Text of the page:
This paper discusses the mechanical properties of a material fabricated from commercially available metal powder mixtures designed for use as a metal matrix of diamond impregnated composites. The mixtures with the catalogue numbers CSA and CSA800 provided by a Chinese producer are suitable for experimental laboratory testing. The specimens were fabricated in a graphite mould using hot pressing. The material was tested for density, porosity, hardness, and tensile strength under static loading. A scanning electron microscope (SEM) was used to analyze the microstructure and cleavage fracture of broken specimens. It was essential to determine how the chemical composition and the fabrication process affected the microstructure and properties of the material. The properties of the sinters were compared with those of hot pressed specimens fabricated from sub-micron size cobalt powder (Cobalt SMS). Although the as-consolidated material is inferior to cobalt, it displays a favourable combination of hardness, yield strength and ductility, and seems to have a great potential for moderate and general purpose applications.
This paper deals with numerical and analytical modelling of a diamond or silicon particle embedded in a metallic matrix. The numerical model of an elastic particle in a metallic matrix was created using the Abaqus software. Truncated octahedron-shaped and spherical-shaped diamond particles were considered. The numerical analysis involved determining the effect of temperature on the elastic and plastic parameters of the matrix material. The analytical model was developed for a spherical particle in a metallic matrix. The comparison of the numerical results with the analytical data indicates that the mechanical parameters responsible for the retention of diamond particles in a metal matrix are: the elastic energy of the particle, the elastic energy of the matrix and the radius of the plastic zone around the particle. An Al-based alloy containing 5% of Si and 2% of Cu was selected to study the mechanical behaviour of silicon precipitates embedded in the aluminium matrix. The model proposed to describe an elastic particle in a metallic matrix can be used to analyze other materials with inclusions or precipitates.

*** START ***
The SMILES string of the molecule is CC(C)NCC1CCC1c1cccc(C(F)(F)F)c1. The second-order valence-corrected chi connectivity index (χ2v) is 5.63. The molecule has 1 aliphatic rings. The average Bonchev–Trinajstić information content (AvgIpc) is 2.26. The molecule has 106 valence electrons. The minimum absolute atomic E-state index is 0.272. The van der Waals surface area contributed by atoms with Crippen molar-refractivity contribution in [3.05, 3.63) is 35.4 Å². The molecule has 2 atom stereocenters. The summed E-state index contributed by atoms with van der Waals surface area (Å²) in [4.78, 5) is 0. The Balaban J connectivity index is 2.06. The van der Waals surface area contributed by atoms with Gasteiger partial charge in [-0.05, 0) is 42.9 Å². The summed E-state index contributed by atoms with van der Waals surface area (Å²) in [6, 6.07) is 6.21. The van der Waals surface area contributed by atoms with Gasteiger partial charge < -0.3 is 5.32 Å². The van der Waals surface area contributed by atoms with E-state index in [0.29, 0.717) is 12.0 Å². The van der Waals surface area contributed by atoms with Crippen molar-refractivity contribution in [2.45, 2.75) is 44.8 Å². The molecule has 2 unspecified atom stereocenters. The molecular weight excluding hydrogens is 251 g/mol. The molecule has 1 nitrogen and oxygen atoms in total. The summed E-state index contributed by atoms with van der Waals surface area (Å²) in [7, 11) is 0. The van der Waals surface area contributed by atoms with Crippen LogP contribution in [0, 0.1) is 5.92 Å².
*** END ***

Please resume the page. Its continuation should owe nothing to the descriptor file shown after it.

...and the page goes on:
This article discusses results of an analysis of mechanical properties of a sintered material obtained from a mixture of elemental iron, copper and nickel powders ball milled for 60 hours. The powder consolidation was performed by hot pressing in a graphite mould. The hot pressing was carried out for 3 minutes at 900 °C and under a pressure of 35 MPa. The sintered specimens were tested for density, porosity, hardness and tensile strength. Their microstructures and fracture surfaces were also examined using a scanning electron microscope (SEM). The study was conducted in order to determine the suitability of the sintered material for the manufacture of metal-bonded diamond tools. It was important to assess the effects of chemical composition and microstructure of the sintered material on its mechanical properties, which were compared with those of conventional metal bond material produced from a hot-pressed SMS grade cobalt powder. Although the studied material shows slightly lower strength and ductility as compared with cobalt, its hardness and offset yield strength are sufficiently high to meet the criteria for less demanding applications.